It’s Finally Time To Acknowledge the #DadBod In The Room


Yes, all this week I have been living in past by looking back at how the first seven years of parenting has gone. Our oldest just turned seven so that makes sense. Our youngest is about to turn four. That pretty much means he is self-sufficient right? Okay, he is not ready to go to the store and buy be some beer, but we now have kids that have their own lives. We are starting to gain back more free time. Oh, when I say free time, I don’t mean sleeping, eating or taking the TTC to work. I mean actual free time to get back to doing things just for me.

One of the areas I wish I had done better at during the first seven years of parenting would be taking better care of myself physically. I am by no means a whale, but I can certainly relate to the term #DadBod

The positive is there is a lot more of me to love. But of course when you kids slap your belly and laugh, you know it’s time to do something about it.

So when opportunity knocks, you put down the chips and answer the door.

One of the cool perks of my job is they just signed a deal with GoodLife for a very substantial discount. And since I can walk to two different locations in less than five minutes I decided to jump on board.

Yep, starting next week it looks like this #dadbod is going to start working out again.

I am keeping expectations pretty low. This could not be more clear when I found myself celebrating that I bought a padlock. Small things eh?

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Let's play Why Did I Buy a Lock? #buildingamystery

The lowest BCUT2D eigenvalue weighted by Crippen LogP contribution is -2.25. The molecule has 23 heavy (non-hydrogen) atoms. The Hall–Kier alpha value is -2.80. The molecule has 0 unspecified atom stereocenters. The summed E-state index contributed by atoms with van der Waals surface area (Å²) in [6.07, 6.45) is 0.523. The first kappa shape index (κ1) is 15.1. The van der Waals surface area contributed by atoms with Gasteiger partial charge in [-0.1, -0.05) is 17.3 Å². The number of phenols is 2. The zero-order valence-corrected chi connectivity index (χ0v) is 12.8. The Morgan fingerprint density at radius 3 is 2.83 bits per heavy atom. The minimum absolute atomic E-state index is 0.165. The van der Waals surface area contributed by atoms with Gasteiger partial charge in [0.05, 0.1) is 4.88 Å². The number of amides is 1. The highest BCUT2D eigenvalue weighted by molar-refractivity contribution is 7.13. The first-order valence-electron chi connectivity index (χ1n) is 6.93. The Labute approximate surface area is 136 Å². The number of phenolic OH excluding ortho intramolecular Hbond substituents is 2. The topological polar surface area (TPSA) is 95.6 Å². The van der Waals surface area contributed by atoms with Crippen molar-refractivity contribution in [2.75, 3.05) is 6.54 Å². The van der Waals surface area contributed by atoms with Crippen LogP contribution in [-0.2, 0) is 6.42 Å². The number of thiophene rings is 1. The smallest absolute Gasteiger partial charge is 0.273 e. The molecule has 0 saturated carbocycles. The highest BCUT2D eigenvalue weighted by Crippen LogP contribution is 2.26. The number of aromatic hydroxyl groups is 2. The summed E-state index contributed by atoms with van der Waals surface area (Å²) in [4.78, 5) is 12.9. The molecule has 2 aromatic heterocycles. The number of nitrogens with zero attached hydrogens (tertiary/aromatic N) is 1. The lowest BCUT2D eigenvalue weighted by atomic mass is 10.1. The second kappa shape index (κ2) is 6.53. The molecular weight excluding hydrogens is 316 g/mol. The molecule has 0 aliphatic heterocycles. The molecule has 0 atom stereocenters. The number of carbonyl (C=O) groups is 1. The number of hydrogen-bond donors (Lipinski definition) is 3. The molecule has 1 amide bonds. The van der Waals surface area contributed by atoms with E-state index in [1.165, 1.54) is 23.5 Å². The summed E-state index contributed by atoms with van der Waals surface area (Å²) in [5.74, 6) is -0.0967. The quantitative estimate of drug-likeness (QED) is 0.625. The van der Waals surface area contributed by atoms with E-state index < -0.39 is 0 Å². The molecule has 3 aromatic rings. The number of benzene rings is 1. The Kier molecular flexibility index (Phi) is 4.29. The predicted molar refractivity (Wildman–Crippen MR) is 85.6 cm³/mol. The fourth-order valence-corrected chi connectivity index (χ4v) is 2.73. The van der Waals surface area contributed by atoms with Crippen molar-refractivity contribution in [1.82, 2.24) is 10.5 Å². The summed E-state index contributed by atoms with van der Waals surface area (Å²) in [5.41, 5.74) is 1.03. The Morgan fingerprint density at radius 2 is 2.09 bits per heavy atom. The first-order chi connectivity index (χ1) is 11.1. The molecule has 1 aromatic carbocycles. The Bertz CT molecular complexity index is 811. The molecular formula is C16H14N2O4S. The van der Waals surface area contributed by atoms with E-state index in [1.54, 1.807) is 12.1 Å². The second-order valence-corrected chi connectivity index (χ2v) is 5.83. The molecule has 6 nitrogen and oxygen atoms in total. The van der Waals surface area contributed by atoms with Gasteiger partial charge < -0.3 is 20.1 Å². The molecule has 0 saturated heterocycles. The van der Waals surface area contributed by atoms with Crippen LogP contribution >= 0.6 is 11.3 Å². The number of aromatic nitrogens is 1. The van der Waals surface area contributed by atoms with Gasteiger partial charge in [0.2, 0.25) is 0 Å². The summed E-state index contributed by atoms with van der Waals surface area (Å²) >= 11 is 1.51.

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The plan is to try to go to the gym a few times a week on my lunch break. I simply need to get into a routine because the last time I did the gym thing, I got very into it. Then I fell out of the routine and pretty much never went back.

The motivation of course is in the mirror every day. I want more energy. I want my clothes to fit better. I want to get ready for the next decade when it would be pretty easy to go downhill fast.

I would be more than thrilled to get back to where I was pre kids. So that means losing about 10-15 pounds and actually having some energy past 3:30 pm.

I don’t plan on sharing photos of my progress or even talking about it much. I’m doing it for me really and those who need me to be around for a long, long time. Besides, there are enough #dadbod photos all over the Internet.

So that’s my story. Hopefully I am all set and going strong as we hit October. I figure a week back at the gym warrants a giant Thanksgiving dinner right?

Wish me luck.


Celebrate Father’s Day in Pampers or UNDERWEAR! #ThanksBaby


In case you missed the news, it’s Father’s Day this weekend. A day where everyone seems to think it’s a time to celebrate the father figures in our lives. In our house, it will be pretty normal. Play with kids, relax with kids and maybe get some takeout as a treat. No big whoop.

But it does make me remember back to all the memories I have had as a dad so far. Just like this new video from Pampers that may bring a tear to your eye. NO? You are one cold person.